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How to Defy Your Genes

Improving your health odds may be easier than you think

Rewrite Your Health History/Defy Your Genes

The diagnosis of diabetes and high blood pressure turned out to be the wake-up call Cortez needed. — Photograph by Gregg Segal

Human health is the ultimate crapshoot. Mother Nature packs about 20,000 genes into every chromosome in each cell in our bodies, and some of us get high cholesterol and nearsightedness, while others get clear arteries and 20/20 vision.

But the relationship between DNA and health is complex. For some conditions, such as early-onset Alzheimer's disease, the link is brutally clear. If one of your parents has it, the odds are 50-50 that you'll get it, too. Other connections are murkier. People born with certain genes linked to obesity are between 20 and 30 percent more likely to be obese. Looked at another way, though, those same folks are 70 to 80 percent as likely not to be obese and are able to dodge the disorder by eating well and exercising often.

The upshot? Much of the time, family history is not destiny. Lifestyle tweaks can change your genetic makeup to prevent or delay illness. In fact, the simple act of taking charge of your genetic destiny is likely to improve your health, says Margie Lachman, a health psychologist at Brandeis University in Waltham, Massachusetts. The secret is maintaining a sturdy sense of control while acknowledging that health is about probabilities, not promises. "Someone can do everything right and still get a devastating disease," Lachman says. We found seven health heroes striving to rewrite their family health history.

Jose Cortez (Type 2 Diabetes)

Who's got it: About 29 million Americans, including 1 in 4 people 65 or older, says the American Diabetes Association.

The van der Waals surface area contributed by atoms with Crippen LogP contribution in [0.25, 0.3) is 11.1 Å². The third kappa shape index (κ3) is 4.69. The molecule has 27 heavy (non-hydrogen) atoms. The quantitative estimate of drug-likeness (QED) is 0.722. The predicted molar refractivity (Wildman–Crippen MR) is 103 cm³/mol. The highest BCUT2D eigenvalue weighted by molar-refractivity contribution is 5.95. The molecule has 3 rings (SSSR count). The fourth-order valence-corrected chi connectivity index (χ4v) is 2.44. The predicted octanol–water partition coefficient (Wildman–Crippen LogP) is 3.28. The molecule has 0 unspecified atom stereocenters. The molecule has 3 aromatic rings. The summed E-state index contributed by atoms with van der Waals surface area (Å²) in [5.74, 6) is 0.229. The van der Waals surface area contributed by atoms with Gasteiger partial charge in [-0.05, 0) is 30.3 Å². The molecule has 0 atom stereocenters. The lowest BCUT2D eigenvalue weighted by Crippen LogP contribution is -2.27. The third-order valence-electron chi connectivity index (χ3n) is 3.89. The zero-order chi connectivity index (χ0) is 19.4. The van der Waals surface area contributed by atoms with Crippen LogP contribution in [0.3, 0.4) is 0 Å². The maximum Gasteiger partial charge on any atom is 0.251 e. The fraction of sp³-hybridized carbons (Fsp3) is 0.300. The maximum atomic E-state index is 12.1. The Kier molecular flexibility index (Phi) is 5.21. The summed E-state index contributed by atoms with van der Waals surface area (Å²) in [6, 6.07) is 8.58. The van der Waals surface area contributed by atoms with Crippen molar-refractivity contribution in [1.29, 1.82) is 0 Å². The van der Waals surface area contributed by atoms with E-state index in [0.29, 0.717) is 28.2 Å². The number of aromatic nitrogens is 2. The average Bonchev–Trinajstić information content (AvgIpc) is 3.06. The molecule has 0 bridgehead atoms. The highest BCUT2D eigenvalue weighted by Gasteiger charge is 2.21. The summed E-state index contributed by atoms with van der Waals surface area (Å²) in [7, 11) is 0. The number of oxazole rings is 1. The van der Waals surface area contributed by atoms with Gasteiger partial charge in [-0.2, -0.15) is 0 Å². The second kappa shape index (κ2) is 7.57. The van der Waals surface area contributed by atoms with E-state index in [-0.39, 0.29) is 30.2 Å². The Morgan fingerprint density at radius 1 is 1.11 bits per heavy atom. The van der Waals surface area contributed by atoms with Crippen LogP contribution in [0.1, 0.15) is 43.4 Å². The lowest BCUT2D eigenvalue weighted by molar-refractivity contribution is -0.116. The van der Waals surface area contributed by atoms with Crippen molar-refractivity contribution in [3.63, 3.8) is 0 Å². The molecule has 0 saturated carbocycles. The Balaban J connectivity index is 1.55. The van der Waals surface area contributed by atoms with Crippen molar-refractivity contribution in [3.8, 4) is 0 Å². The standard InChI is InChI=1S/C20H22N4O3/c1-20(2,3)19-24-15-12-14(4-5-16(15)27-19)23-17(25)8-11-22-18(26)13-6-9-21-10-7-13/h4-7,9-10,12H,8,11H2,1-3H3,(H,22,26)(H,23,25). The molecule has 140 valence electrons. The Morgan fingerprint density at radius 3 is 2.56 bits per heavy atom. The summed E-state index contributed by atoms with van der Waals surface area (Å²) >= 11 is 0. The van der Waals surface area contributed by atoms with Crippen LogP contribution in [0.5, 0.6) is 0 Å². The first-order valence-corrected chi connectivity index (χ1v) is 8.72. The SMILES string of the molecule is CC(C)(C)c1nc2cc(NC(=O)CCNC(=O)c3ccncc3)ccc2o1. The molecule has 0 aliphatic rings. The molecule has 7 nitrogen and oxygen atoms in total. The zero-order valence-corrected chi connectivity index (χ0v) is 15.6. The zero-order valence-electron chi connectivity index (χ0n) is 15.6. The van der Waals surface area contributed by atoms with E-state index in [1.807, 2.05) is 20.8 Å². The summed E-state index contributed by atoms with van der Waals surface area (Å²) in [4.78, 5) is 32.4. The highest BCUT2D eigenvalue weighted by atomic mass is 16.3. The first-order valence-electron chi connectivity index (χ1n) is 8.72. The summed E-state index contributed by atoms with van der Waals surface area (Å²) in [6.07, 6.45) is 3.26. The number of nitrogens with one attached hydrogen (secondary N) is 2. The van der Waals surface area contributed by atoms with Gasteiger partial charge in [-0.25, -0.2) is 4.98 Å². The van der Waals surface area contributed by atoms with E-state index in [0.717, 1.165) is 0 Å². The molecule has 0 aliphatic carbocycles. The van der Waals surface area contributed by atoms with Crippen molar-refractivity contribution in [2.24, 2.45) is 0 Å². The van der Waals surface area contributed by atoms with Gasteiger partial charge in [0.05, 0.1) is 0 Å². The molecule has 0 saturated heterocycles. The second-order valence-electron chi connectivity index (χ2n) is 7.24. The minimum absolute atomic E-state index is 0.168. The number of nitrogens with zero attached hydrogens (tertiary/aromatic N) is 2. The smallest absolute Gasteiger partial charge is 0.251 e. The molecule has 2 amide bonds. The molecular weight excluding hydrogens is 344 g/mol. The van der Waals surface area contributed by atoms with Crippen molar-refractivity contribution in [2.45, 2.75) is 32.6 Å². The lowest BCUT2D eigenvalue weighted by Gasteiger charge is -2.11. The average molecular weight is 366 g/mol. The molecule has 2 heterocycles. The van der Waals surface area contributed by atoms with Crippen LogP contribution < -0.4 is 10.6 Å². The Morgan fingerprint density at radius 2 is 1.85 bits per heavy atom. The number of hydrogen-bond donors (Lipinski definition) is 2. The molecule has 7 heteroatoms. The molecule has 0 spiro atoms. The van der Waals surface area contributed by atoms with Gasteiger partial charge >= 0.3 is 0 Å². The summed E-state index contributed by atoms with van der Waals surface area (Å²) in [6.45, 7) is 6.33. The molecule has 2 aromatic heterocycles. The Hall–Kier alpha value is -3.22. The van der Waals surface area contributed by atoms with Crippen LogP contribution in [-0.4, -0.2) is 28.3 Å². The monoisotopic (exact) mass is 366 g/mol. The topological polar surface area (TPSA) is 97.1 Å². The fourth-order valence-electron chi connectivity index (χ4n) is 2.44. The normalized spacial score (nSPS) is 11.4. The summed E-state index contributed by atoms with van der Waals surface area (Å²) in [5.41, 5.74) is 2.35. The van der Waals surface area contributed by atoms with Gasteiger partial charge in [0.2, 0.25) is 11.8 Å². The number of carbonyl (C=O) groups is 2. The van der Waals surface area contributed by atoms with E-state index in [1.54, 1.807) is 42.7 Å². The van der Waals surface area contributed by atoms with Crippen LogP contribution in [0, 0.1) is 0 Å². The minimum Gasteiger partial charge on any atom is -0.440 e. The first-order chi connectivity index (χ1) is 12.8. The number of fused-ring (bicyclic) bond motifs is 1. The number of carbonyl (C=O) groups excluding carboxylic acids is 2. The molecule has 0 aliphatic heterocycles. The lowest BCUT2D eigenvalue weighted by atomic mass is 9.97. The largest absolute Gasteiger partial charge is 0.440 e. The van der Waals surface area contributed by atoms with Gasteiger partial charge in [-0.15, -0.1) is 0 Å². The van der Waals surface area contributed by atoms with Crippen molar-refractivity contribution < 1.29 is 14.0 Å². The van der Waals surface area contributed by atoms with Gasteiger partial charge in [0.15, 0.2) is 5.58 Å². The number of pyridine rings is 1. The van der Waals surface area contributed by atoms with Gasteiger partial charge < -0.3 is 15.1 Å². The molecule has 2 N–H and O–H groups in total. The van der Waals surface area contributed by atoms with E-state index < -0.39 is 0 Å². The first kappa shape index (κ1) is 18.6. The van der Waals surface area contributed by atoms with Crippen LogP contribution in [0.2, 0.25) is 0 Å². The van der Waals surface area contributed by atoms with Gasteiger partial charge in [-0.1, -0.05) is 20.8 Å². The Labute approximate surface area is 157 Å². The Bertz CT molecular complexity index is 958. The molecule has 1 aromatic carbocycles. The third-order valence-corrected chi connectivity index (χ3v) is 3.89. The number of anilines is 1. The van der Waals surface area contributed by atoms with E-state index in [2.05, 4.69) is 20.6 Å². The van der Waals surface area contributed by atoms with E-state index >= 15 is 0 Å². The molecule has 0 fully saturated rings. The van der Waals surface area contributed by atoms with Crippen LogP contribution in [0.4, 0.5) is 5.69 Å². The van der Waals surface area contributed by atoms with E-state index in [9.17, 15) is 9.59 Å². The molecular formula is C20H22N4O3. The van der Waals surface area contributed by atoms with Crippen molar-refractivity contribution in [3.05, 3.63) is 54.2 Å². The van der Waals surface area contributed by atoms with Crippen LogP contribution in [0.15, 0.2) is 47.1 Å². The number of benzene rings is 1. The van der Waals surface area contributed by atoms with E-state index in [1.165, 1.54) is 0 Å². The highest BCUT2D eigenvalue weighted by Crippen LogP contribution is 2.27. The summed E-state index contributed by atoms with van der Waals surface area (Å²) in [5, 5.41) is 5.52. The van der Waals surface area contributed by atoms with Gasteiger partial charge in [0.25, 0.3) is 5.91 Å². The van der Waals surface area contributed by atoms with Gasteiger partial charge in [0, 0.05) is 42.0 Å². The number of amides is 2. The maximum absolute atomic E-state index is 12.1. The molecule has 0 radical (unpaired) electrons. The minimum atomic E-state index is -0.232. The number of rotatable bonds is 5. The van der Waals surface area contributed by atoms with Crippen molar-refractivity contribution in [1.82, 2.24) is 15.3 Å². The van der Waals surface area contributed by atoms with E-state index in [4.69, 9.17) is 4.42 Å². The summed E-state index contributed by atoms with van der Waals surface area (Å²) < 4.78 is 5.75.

Family risk: Type 2 diabetes has a strong genetic component. If both parents have the disease, you have a 1 in 2 chance of developing it. If just one parent has it, your risk is 1 in 7.

Jose Cortez isn't just fighting his family's diabetes; the disease has turned him into a road warrior.

Now 68, the retired public relations manager from Phoenix was diagnosed seven years ago. "I knew there was something wrong," he says. "I didn't feel good." He was overweight and stressed out. Still, when his doctor told him he had both diabetes and high blood pressure — two disorders linked to coronary disease — he was surprised. "I remember saying, 'Are you sure?' And the doctor told me that my glucose reading, which should be under 125, was over 500. He said, ' You're ready for a heart attack!' "

Initially, the news leveled him, and he had to acknowledge he had inherited the family denial as well as diabetes: "My mother died of diabetes when I was in my 20s, and we found her medication — never taken — after she passed away."

But the diagnosis turned out to be the wake-up call Cortez needed. He knew that work caused much of his stress, so he decided to retire early. "We knew it would be hard financially, but I came to the conclusion that my health was more important," he says. And as an activist in the Chicano community, he also had to own up to the cultural risks facing his family. Hispanics have higher rates of diabetes than non-Hispanic Caucasians, and the risk is particularly high for those of Mexican descent.

Loaded up with medication to lower his glucose levels and his blood pressure, Cortez also cut back on fried foods and soda, replacing them with fruits, vegetables and plenty of water. And he started walking. Then he felt good enough to run. "First it was one mile, then it was two. Pretty soon I was up to 10Ks, then marathons," he says. Cortez's biggest adventure yet will be the six-month Peace and Dignity Run, from Alaska to Panama.

Despite his personal progress — he has lost 50 pounds and takes very little medication — he is still dismayed by the widespread diabetes in his family; his mother's brother and one of his sisters have the disease. His job, he figures, is to set a good example.